The Arts Council of the African Studies Association is seeking papers proposals for a various panels for the upcoming Triennial Symposium to be held in Los Angeles March 23 to 26, 2011. Please respond the the individual panel organizers if you have a paper to propose.
1. Marketing African Contemporary Art: The role of commercial galleries in the shaping of artistic careers and discourse.
Panel Proposal: It is a truism that the art market exemplifies capitalism in its purest form. Newer commercial galleries on the African continent have generally adopted the model of established art galleries in major western cities: individual artists are brought into the ‘stable’, provided with one-person or group exhibitions, and promoted through networking, gallery publications and paid announcements in the media. This panel will explore the influence of commercial galleries on the identification and shaping of the careers of African artists. What sorts of pressures are brought to bear on artists after they join a gallery? How do galleries articulate their roles? In what ways do the forces of the international art market, including powerful patrons, influence the selection of new talent and the artist’s own direction? What is the influence of the critical analyses in gallery-funded publications on the art journals in which they advertise? Are the non-commercial sectors of the African art world dependent on this system, and if so, how?
This panel welcomes proposals from artists, journalists/critics, cultural historians and gallery directors/curators; the latter may be associated with either for-profit or non-profit galleries.
Media requirements: digital projector and screen(s)
Contact Information of Presenter:
Associate Professor emerita, contemporary art and visual culture
60 Glen Road, Apt. 202
Brookline, MA 02445
617-730-9447 (home); 617-319-0803 (cell)
2. PANEL PROPOSAL FOR THE 15TH TRIENNIAL SYMPOSIUM ON AFRICAN ART
Panel Title: Documentary/Archive?
Proposers: Rory Bester (School of Arts, Wits University)
Sean O’Toole (Editor, Art South Africa)
In an essay entitled “Documentary and Corporate Violence”, Allan Sekula states: “A political critique of the documentary genre is sorely needed”. Since Paul Weinberg’s seminal essay on documentary photography in Staffrider magazine in the late 1980s, there have been few, if any, sustained statements on post-apartheid documentary practice in South Africa. The conditions for the contemporary production and circulation of photographs in exhibition and books has been influenced by an archival turn in the second half of the 1990s, and which still remains a substantial influence on the constitution of contemporary art making in South Africa. This panel is interested in the intersection of the different ‘factual’ possibilities of both documentary and archive. The panel seeks to explore the extent to which contemporary South African documentary practices might be trapped in a social-realist mode in which the archive plays a central mediating role. We are seeking papers that examine the different ‘documentary’ or ‘factual’ modes in post-apartheid South African photography, as well as how archival and other factors have ameliorated stasis and change within the genre.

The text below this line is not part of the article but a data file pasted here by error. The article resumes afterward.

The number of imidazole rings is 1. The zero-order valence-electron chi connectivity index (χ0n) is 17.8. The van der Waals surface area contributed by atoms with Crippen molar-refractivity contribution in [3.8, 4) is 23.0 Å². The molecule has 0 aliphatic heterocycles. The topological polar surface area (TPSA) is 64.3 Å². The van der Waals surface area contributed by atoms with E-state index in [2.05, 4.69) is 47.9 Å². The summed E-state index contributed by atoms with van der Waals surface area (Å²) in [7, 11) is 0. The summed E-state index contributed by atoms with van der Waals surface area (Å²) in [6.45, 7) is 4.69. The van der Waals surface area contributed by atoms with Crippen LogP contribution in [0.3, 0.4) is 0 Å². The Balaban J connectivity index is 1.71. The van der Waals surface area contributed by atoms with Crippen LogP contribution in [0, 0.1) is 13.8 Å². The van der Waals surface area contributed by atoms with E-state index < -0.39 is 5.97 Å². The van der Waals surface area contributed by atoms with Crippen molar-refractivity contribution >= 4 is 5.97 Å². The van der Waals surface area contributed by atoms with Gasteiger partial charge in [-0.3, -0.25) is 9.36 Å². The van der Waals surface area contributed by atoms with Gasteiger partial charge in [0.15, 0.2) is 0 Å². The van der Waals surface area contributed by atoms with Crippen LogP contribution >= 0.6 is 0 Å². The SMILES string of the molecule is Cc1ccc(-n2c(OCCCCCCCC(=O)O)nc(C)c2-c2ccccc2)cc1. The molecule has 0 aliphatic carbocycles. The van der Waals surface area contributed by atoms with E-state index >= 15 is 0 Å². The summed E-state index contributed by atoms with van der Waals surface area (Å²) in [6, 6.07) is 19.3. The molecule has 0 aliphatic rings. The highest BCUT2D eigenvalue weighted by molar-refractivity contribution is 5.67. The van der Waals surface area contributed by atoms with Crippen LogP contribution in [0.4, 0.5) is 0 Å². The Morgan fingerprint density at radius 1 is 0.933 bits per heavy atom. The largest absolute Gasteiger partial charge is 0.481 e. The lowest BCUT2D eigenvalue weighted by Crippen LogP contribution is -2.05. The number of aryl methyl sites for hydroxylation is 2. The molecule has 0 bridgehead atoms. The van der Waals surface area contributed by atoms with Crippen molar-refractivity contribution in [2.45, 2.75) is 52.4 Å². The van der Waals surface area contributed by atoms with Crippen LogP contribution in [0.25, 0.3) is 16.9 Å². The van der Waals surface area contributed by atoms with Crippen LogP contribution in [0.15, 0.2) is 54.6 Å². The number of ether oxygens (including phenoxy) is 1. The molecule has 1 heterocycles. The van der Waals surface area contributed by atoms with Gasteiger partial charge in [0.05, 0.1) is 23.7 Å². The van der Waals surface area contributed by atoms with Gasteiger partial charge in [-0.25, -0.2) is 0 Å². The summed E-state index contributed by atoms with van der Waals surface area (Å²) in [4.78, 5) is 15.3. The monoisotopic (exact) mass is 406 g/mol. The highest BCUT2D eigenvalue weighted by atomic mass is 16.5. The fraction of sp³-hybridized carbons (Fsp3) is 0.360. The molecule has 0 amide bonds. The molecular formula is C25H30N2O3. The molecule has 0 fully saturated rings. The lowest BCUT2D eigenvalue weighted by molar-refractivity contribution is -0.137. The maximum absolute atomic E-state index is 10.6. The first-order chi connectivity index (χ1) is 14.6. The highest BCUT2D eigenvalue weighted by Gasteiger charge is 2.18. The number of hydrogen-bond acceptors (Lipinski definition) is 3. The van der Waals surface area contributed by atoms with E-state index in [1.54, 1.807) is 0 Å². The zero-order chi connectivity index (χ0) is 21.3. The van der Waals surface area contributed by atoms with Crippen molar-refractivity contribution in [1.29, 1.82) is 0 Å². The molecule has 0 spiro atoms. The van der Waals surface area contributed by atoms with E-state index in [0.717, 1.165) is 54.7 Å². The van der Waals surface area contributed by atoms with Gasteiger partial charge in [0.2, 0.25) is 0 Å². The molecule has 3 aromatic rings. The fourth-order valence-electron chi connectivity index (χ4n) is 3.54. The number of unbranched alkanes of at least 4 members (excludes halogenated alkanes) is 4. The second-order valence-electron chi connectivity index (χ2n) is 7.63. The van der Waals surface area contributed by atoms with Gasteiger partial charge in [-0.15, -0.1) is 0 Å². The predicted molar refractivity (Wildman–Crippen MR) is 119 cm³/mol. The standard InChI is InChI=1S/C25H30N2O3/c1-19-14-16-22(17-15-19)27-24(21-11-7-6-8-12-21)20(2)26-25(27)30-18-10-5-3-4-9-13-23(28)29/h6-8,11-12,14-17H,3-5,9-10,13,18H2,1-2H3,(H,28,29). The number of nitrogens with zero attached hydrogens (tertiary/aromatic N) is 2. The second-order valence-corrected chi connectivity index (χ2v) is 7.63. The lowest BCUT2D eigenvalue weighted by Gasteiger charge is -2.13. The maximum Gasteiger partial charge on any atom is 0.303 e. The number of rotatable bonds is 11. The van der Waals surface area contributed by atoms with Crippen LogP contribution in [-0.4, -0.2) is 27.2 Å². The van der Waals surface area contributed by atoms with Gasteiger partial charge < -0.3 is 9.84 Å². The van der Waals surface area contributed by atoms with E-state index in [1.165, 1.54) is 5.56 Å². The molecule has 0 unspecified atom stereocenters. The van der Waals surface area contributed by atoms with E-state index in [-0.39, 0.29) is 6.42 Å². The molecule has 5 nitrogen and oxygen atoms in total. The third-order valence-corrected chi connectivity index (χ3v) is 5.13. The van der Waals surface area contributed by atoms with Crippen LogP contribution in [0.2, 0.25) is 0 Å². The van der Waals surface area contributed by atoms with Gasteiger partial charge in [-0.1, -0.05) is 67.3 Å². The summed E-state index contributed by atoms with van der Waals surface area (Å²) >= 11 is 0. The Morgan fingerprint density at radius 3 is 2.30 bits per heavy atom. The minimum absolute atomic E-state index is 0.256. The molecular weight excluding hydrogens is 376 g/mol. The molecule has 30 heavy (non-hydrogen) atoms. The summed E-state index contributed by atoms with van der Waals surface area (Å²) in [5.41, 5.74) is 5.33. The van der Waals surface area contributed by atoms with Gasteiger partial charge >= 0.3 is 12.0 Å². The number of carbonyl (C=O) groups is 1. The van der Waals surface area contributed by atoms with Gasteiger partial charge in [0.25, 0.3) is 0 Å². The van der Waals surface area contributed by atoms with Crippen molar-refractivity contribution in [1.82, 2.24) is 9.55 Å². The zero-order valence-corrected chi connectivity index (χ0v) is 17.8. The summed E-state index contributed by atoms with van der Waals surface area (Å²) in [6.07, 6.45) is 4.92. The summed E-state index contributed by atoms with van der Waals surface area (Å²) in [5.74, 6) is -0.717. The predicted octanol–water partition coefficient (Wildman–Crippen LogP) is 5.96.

Contact Information: Rory.Bester@wits.ac.za
15th Triennial Symposium on African Art (UCLA, March 23-26, 2011)/ Theme: Africa and Its Diasporas in the Market Place: Cultural Resources and the Global Economy
3. African Art and the Market Place
The notion of 'art' (versus material culture) includes the proposition that true masterpieces exist and that these have the potential to transcend time, place, and culture in significance and value.
This panel encourages the submission of papers that explore how the public and private sectors value traditional and contemporary African art, and how value is justified by both tangible properties (materials of construction, utilitarian value as a functional object, its completeness and condition), and intangible properties (supply and demand, the legal right to own, provenance, artistic/aesthetic merit, symbolic significance, and the potential to appreciate over time).
Papers that explore internal and external forces that affect evaluation and valuation are welcome, including discussions of technological advances (advent of digital media, online auctions, and new buying and authentication options) that have helped to secure a global interest in Africa art.
Michael W. Conner PhD., ISA-AM
ArtConsul Collections Management & Appraisal
4002 Turnberry Drive, Champaign, IL 61822
Cell: (217) 369-9875 FAX-PH: (217) 352-5641
University of North Carolina
Department of Art
Chapel Hill, NC 27599-3405 Email: email@example.com
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